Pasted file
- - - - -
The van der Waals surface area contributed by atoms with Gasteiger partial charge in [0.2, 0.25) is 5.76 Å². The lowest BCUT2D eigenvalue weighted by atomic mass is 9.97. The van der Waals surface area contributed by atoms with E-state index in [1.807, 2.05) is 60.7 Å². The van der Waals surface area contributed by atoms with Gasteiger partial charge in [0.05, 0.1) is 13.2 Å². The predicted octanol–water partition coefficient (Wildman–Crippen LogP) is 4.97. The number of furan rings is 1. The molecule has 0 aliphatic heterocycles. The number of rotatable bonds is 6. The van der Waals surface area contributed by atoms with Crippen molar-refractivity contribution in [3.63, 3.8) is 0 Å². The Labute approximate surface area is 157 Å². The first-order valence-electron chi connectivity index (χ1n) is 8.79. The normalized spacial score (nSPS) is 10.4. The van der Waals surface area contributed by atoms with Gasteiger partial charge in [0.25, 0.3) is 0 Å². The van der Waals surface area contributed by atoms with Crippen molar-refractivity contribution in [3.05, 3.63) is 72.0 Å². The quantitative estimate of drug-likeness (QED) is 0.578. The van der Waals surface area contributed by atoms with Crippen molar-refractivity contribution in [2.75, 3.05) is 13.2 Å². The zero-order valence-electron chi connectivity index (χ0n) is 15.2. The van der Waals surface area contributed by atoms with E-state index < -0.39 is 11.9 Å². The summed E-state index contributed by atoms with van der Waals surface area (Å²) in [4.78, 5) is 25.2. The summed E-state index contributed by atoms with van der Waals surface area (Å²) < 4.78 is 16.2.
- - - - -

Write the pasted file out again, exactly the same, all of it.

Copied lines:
The van der Waals surface area contributed by atoms with Gasteiger partial charge in [0.2, 0.25) is 5.76 Å². The lowest BCUT2D eigenvalue weighted by atomic mass is 9.97. The van der Waals surface area contributed by atoms with E-state index in [1.807, 2.05) is 60.7 Å². The van der Waals surface area contributed by atoms with Gasteiger partial charge in [0.05, 0.1) is 13.2 Å². The predicted octanol–water partition coefficient (Wildman–Crippen LogP) is 4.97. The number of furan rings is 1. The molecule has 0 aliphatic heterocycles. The number of rotatable bonds is 6. The van der Waals surface area contributed by atoms with Crippen molar-refractivity contribution in [3.63, 3.8) is 0 Å². The Labute approximate surface area is 157 Å². The first-order valence-electron chi connectivity index (χ1n) is 8.79. The normalized spacial score (nSPS) is 10.4. The van der Waals surface area contributed by atoms with Gasteiger partial charge in [0.25, 0.3) is 0 Å². The van der Waals surface area contributed by atoms with Crippen molar-refractivity contribution in [3.05, 3.63) is 72.0 Å². The quantitative estimate of drug-likeness (QED) is 0.578. The van der Waals surface area contributed by atoms with Crippen molar-refractivity contribution in [2.75, 3.05) is 13.2 Å². The zero-order valence-electron chi connectivity index (χ0n) is 15.2. The van der Waals surface area contributed by atoms with E-state index < -0.39 is 11.9 Å². The summed E-state index contributed by atoms with van der Waals surface area (Å²) in [4.78, 5) is 25.2. The summed E-state index contributed by atoms with van der Waals surface area (Å²) < 4.78 is 16.2.